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H.R. 3117: Transparency and Honesty in Energy Regulations Act of 2017

To prohibit the Secretary of Energy, the Administrator of the Environmental Protection Agency, the Secretary of the Interior, and the Chair of the Council on Environmental Quality from considering the social cost of carbon, the social cost of methane, or the social cost of nitrous oxide, in taking any action, and for other purposes.

The bill’s titles are written by its sponsor.

Evan Jenkins

Sponsor. Representative for West Virginia's 3rd congressional district. Republican.

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Last Updated: Jun 29, 2017
Length: 13 pages
Introduced:

Jun 29, 2017

Status:

Introduced on Jun 29, 2017

This bill is in the first stage of the legislative process. It was introduced into Congress on June 29, 2017. It will typically be considered by committee next before it is possibly sent on to the House or Senate as a whole.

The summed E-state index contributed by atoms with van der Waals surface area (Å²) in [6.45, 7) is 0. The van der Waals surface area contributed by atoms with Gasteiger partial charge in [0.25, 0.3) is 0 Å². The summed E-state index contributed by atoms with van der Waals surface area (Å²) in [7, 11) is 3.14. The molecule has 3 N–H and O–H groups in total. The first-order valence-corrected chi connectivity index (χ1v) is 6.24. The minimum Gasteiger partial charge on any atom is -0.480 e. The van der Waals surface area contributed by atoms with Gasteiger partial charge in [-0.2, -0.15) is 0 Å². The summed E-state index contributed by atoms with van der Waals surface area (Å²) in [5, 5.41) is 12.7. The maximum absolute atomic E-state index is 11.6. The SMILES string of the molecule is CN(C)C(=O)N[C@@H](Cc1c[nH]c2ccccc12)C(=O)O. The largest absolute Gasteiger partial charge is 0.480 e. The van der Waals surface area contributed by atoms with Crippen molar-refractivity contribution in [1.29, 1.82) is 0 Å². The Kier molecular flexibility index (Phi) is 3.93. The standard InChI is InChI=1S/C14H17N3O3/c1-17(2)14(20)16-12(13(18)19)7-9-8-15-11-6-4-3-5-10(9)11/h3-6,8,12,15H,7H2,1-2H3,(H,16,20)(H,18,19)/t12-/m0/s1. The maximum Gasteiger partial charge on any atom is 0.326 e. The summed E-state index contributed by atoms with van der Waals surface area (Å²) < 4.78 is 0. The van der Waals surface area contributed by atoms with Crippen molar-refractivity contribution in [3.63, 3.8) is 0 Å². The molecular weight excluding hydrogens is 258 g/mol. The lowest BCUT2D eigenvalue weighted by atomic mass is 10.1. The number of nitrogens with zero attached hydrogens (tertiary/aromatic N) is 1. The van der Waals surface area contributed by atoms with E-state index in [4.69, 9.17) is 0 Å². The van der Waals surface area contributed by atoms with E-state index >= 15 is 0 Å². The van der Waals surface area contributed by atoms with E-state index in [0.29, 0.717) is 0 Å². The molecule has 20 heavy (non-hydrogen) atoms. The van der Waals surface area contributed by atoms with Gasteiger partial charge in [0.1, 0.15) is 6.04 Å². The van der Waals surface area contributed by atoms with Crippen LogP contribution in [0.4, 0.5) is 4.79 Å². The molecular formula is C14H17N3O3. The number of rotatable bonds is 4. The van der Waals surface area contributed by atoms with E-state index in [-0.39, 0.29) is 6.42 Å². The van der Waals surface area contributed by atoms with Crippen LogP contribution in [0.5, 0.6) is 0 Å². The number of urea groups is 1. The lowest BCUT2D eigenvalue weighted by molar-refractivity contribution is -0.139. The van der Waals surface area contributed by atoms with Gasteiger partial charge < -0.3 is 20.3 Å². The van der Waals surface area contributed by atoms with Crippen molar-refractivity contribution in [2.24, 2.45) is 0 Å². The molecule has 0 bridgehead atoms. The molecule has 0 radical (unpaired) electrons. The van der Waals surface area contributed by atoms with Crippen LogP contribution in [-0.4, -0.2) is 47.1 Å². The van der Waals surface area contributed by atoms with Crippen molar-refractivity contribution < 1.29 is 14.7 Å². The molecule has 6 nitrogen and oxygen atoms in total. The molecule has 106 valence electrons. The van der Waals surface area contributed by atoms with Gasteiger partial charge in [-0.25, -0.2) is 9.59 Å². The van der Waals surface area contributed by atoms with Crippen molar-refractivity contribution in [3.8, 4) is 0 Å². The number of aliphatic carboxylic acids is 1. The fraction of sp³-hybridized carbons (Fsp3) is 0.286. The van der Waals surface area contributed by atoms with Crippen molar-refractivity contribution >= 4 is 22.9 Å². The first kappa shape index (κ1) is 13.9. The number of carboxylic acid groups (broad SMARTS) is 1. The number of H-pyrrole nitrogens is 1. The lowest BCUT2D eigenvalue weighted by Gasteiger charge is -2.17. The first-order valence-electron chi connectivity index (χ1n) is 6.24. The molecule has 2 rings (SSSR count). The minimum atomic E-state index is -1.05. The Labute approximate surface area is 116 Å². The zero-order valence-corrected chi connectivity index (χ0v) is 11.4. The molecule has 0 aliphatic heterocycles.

Prognosis:

11% chance of being enacted according to Skopos Labs (details)

History

Jun 29, 2017
 
Introduced

Bills and resolutions are referred to committees which debate the bill before possibly sending it on to the whole chamber.

Jul 27, 2017
 
Considered by Energy and Mineral Resources

A committee held a hearing or business meeting about the bill.

Pending
 
Ordered Reported

Pending
 
Passed House (Senate next)

Pending
 
Passed Senate

Pending
 
Signed by the President

H.R. 3117 is a bill in the United States Congress.

A bill must be passed by both the House and Senate in identical form and then be signed by the President to become law.

How to cite this information.

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“H.R. 3117 — 115th Congress: Transparency and Honesty in Energy Regulations Act of 2017.” www.GovTrack.us. 2017. November 17, 2017 <https://www.govtrack.us/congress/bills/115/hr3117>

Where is this information from?

GovTrack automatically collects legislative information from a variety of governmental and non-governmental sources. This page is sourced primarily from Congress.gov, the official portal of the United States Congress. Congress.gov is generally updated one day after events occur, and so legislative activity shown here may be one day behind. Data via the congress project.